The decisions that go into the design of a stepped hull are similar to the tradeoffs designers face with any other boat-design—every time you make one thing better, you compromise something else. But with a stepped hull the unintended consequences can be less predictable and more dramatic.
For example, while placing steps farther aft reduces drag, these deeper steps can destabilize the boat’s handling.
“You can get away with this for a light boat with an aft LCG [longitudinal center of gravity]—but with forward LCGs you need rear steps moved forward,” said naval architect Lorne Campbell. “Otherwise the forward steps do all the work while the rear steps are shielded. You need the lateral contact to hold you straight.”
Campbell, a longtime designer of high-speed powerboats, presented his notes on stepped hulls at the 2010 edition of the High Speed Boat Operations Forum in Gothenburg, Sweden. You can watch video of the full 25-minute presentation below:
We’re sharing this video as part of our extensive coverage of the 7th edition of HSBO, attended by Professional BoatBuilder senior editor Paul Lazarus. (Read the online story “Crash Course” for a brief preview of the 2016 show.)
The forum connects boat designers and builders with the professional drivers of high-speed craft.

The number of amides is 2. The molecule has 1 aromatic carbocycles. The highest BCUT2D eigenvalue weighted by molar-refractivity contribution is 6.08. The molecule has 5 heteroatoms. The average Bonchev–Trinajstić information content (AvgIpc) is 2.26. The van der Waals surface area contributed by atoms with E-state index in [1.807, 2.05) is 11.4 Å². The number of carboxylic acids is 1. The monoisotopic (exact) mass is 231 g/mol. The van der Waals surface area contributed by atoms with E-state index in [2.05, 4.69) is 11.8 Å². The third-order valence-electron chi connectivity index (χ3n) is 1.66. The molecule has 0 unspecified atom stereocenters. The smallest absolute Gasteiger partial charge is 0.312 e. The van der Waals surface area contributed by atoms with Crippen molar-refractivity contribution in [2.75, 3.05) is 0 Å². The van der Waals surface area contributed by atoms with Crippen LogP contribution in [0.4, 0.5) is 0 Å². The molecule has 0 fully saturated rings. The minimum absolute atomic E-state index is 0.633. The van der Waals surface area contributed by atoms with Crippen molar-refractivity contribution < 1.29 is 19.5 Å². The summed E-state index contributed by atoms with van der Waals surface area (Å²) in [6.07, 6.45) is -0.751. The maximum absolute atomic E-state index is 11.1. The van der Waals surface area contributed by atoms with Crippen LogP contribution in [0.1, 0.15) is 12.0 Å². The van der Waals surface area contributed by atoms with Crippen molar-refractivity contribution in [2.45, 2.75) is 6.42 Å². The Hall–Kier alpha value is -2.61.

These drivers often work for militaries or law enforcement agencies. Their jobs require the latest in fast, powerful boats. But they also need to be protected from the cumulative physical toll from riding around in high-speed boats for a living.
To read more of our HSBO-related coverage, also see “RIB on the Göta älv” (Professional BoatBuilder No. 166), about the powering of Norsafe’s Marathon 900 (9m/30’) with a pair of Mercury OptiMax diesel outboards; and “Team Mannerfelt,” an interview with the Swedish father and son designers of fast, safe boats at their studio outside Stockholm (PBB No. 163).
You can also look forward to a story on Swedish naval architect Petter Håkanson, who specializes in high-performance combatant craft (upcoming, in PBB No. 167), and our coverage of Lorne Campbell’s technical presentation on Crouch’s formula at the 2016 conference (upcoming, TBD).
Also note Campbell’s expansive letter in PBB No. 166 in response to Michael Morabito’s analysis of end-swapping in small planing craft published in PBB No. 163. And visit Campbell’s website.